I have had trigeminal neuralgia for 6 years and I’ve been off medication for a couple of years now. This doesn’t mean I’m pain free, I just struggle to cope with the side effects of the medication.
I’m often asked how I cope with my trigeminal neuralgia without medication. In a flare up, not very well. On a daily basis, pretty okay actually. I’m still in pain every day, but I get by and, even though I don’t have the medication to take the edge off the pain, I don’t have all the bad bits like the brain fog, the weight gain, the hair loss, the drowsiness, the dry mouth or the sickness.
Choosing to be in pain isn’t an easy choice. It’s the impossible choice, made only slightly easier for me by the fact that the medication didn’t ever completely take the pain away for me. If the medication had completely relieved me of pain, I can’t say whether I would put up with the side effects or not.
I’m not a medical professional and I’m not telling you to stop taking your medication. However, if you choose to manage day to day without medication, I thought it might be useful to write about how I cope.
I don’t do too much. I might sound incredibly boring, but it would be dishonest of me to pretend I have a completely ‘normal’ life. I can’t just go around like anyone else, wherever and whenever I want, with my face hurting. I have to go to bed early, I can’t go out in the cold. Sometimes I need to cancel the rare plans I’ve made. It’s easier for my pain levels if limit the amount of things I do. I can still do things, I just can’t do everything.
I take Zapain (prescription codeine/paracetamol) when needed. I am not technically completely medication free, as once or twice a month, I have to rely on codeine to take the edge off the pain. I’ve written about this on another blog post, which you can read about by clicking here.
I stay in a temperature controlled environment as much as possible. I actively avoid air conditioning and breezes, going out in the cold where possible and any drastic changes in temperature, as these cause me the most pain. I realise this isn’t possible for everyone. I work mainly from home and I currently have a young child, so I can get away with staying in a lot. As my daughter gets older, I’ll need to leave the house a lot more, in all weathers. My job may change in the future, so this might mean working out of the house. At the moment, I’m very privileged to be able to control the temperature around me most of the time.
I brush my teeth at different times throughout the day, not necessarily when I first wake up, or right before bed. As to not repeat myself, I’ve written about this before and you can read the article by clicking here.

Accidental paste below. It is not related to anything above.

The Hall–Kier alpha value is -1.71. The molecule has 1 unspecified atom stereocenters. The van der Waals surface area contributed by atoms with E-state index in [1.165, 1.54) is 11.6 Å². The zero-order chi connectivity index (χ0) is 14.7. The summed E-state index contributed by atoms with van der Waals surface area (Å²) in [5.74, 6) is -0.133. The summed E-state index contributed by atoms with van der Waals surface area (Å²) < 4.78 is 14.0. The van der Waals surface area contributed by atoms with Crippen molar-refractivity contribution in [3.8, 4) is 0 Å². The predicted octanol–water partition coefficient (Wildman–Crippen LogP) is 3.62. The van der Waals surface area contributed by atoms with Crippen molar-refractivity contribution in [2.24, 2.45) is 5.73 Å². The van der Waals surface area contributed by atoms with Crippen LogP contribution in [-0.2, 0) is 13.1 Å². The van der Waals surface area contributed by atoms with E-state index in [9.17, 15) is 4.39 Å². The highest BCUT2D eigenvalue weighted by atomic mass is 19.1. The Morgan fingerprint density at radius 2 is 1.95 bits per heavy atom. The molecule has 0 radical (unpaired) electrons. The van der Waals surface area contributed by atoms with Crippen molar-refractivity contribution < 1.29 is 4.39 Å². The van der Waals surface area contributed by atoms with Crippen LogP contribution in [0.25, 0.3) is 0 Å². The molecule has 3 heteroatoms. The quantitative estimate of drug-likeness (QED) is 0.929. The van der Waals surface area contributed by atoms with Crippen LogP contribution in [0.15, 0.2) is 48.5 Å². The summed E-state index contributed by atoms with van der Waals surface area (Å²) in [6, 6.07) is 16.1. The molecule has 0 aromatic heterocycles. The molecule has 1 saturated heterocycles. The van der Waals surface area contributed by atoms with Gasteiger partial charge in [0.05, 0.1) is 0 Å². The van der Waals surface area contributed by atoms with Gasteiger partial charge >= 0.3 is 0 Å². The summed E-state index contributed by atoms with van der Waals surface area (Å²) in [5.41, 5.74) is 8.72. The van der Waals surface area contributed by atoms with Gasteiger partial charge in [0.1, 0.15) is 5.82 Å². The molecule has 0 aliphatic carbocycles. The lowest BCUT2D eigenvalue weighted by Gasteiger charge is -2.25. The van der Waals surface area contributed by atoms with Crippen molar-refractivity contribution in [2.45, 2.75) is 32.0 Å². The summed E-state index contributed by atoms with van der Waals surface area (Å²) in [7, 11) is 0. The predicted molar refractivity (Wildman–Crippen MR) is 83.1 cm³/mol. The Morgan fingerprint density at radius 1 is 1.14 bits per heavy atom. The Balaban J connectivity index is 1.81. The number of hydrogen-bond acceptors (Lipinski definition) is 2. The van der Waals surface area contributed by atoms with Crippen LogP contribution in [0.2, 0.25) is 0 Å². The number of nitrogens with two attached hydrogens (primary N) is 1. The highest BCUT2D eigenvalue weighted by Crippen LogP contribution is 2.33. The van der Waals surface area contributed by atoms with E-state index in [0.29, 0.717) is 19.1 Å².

Know your triggers. It’s not always possible to avoid your triggers, but being aware of what they are can help you stay prepared and will hopefully reduce the amount of flare ups you experience.
I try to stay as stress free as possible. This one is so difficult. I try to stay relaxed and calm. Stress tends to flare up my pain. This links back to not doing too much too and knowing your triggers. I want to avoid anything that’s going to cause me to get worked up, or cry, because these two things cause me to have attacks of pain. I avoid stress by offloading on a friend, trying to be honest about my feelings as much as possible and admitting when I’m struggling to cope. I used to keep my feelings to myself, but I think I’m learning that I need to rely on someone else sometimes.
I practice body control pilates. I do not believe that exercise can cure trigeminal neuralgia, but I do believe in time for yourself and the hour a week I spend out of the house at my pilates class has done wonders for my mental health and stress levels. I was advised to take up pilates following the birth of my daughter for pregnancy and birth related complications. I didn’t start the class for my neuralgia, but I have seen the benefits. When you practice body control pilates, you focus on the different areas of your body, on balance and meditation. It takes my focus, completely, and it’s very gentle exercise too.
Accept that you will have bad days. When you choose not to take a daily medication or have a treatment for TN, you have to accept that you will definitely have painful days, as you’re not actively doing anything to mitigate the pain. That doesn’t really make the pain any easier, but maybe making a conscious effort to accept the pain makes a small difference to my mental health sometimes.
Review your personal situation often and honestly. I came off medication for the first time years a few years ago, then after a few bad flare ups, I went back on medication again for about a year. I’m happy to be fluid with my choices about medication, as and when I need to. It isn’t admitting defeat to go back on medication if you need to.
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